Who Is The “Reasonable Person” In A Negligence Case?

You may have heard your lawyer or others refer to the “reasonable person” and have wondered who it was or how they had thought of the concept of such an individual.

In any personal injury case, the plaintiff’s lawyer must be able to prove that the defendant’s negligence caused the accident or injury. Negligence is the action or the failure to act that causes injury to another person. However, since we humans are not perfect, laws leave consideration for such errors by establishing a so-called “standard of care.”

What Is Standard Of Care?

Standard of care is the level of care or competence that is expected of any person in a particular circumstance. For instance, it is expected that any pedestrian looks both ways before crossing the road. In another circumstance, a person is expected to have the physical and mental ability to operate a vehicle without getting into an auto accident. This is no different from expecting your personal injury lawyer to have previous experience with personal injury cases. Any person who does not employ the standard of care and causes an injury may then be found liable in a personal injury case.

Who Is The Reasonable Person?

The truth is, there is no actual person being referred to when we speak of the reasonable person. It is a fictional individual who serves as an ideal. The reasonable person is how a typical person with ordinary prudence would act in certain circumstances, such as those of the case.

The reasonable person knows things that are considered common knowledge to people in a certain community, without consideration for one’s intelligence or other abilities. In a way, the reasonable person represents the community’s level of knowledge and care. The jury will test the defendant’s actions against the reasonable person to objectively gauge whether they employed the standard of care or if they had been negligent.

Under personal injury law, the jury will compare the defendant’s actions to that of the reasonable person. If their actions do not measure up, then they will be considered negligent. To give an example, if an establishment forgets to put up a caution sign after mopping the floor and you slip and fall, which results in an injury, the jury will judge their lack of action based on the reasonable person. Since it is standard practice to put up caution signs when a floor is wet or slippery, the business’ action will be considered negligent.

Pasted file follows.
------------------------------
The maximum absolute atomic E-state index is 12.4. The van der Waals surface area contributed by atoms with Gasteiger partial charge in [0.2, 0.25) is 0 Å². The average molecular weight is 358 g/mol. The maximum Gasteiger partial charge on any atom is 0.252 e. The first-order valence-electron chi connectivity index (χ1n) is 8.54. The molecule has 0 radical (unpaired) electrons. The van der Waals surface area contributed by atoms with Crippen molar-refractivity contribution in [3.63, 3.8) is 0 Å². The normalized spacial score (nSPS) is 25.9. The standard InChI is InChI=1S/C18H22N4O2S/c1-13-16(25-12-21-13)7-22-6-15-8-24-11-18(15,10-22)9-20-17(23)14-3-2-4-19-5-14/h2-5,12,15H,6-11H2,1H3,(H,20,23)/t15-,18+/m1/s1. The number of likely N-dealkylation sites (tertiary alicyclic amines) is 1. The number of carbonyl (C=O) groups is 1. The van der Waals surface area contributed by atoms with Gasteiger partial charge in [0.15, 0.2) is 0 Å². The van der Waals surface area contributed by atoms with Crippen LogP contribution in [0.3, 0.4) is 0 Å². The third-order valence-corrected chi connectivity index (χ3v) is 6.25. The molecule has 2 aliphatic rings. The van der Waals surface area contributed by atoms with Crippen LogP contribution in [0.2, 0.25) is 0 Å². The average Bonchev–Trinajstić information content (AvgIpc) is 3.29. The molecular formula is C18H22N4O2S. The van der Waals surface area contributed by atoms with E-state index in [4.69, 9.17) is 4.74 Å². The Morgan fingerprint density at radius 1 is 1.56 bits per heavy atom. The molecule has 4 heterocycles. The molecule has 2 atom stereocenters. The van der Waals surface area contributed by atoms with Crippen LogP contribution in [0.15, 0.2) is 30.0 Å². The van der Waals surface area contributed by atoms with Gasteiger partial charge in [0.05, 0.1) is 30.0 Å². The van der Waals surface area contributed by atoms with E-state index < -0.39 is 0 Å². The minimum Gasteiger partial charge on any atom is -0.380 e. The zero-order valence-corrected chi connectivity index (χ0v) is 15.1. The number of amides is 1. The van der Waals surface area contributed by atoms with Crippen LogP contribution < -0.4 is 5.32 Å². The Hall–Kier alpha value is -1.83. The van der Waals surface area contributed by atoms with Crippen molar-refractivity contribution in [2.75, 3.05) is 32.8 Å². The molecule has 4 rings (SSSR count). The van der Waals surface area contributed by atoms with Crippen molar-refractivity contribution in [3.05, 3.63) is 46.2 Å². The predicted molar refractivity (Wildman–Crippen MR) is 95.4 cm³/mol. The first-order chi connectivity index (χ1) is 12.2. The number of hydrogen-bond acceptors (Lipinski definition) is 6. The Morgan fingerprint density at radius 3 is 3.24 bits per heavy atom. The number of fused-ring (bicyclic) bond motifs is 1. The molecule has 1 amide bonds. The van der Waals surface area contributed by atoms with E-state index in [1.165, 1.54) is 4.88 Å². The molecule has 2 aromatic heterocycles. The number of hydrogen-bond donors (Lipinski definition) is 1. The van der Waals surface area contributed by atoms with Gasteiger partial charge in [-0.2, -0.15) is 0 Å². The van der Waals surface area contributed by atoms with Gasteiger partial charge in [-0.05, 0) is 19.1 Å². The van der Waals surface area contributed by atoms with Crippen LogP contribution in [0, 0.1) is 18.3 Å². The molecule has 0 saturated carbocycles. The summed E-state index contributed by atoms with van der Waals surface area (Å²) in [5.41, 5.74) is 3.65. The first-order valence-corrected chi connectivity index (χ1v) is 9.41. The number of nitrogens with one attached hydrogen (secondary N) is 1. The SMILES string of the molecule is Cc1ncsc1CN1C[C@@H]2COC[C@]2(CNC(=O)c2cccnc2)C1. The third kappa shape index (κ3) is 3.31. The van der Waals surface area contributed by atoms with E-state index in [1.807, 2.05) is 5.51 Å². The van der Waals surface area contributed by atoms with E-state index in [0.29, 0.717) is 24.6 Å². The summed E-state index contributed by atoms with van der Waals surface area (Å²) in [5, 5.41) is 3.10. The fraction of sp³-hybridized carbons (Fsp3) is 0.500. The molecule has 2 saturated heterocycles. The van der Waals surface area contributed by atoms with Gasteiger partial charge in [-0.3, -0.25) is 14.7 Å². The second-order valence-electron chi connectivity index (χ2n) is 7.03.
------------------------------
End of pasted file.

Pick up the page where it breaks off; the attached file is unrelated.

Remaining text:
It should be noted that not everyone is held to the standard of the reasonable person. Because they are not yet fully developed in many ways, children are judged based on what other children their age would do. Conversely, a highly trained individual, such as a medical doctor, would be held to a higher standard of care than average people.

The Reasonable Person And Personal Injury Cases

In a personal injury case, your lawyer must prove that the defendant caused the accident or injury by establishing the elements of negligence. They may use the reasonable person to build arguments or demonstrate that the action was indeed negligent.

Like personal injury lawyers, members of the jury who vote to decide on those types of cases deliberate the causation of a case using the reasonable person. Usually, this is where it gets tricky. Although the reasonable person was established as an objective gauge for people’s actions, it is still limited by the perceptions of each person in the jury.


The reasonable person is one of the tools that Florida courts and personal injury lawyers use to achieve objectivity in deliberating personal injury cases. Knowing this concept may help you deliberate on your own regarding whether you should file a personal injury case before you consult with a personal injury lawyer in St. Petersburg..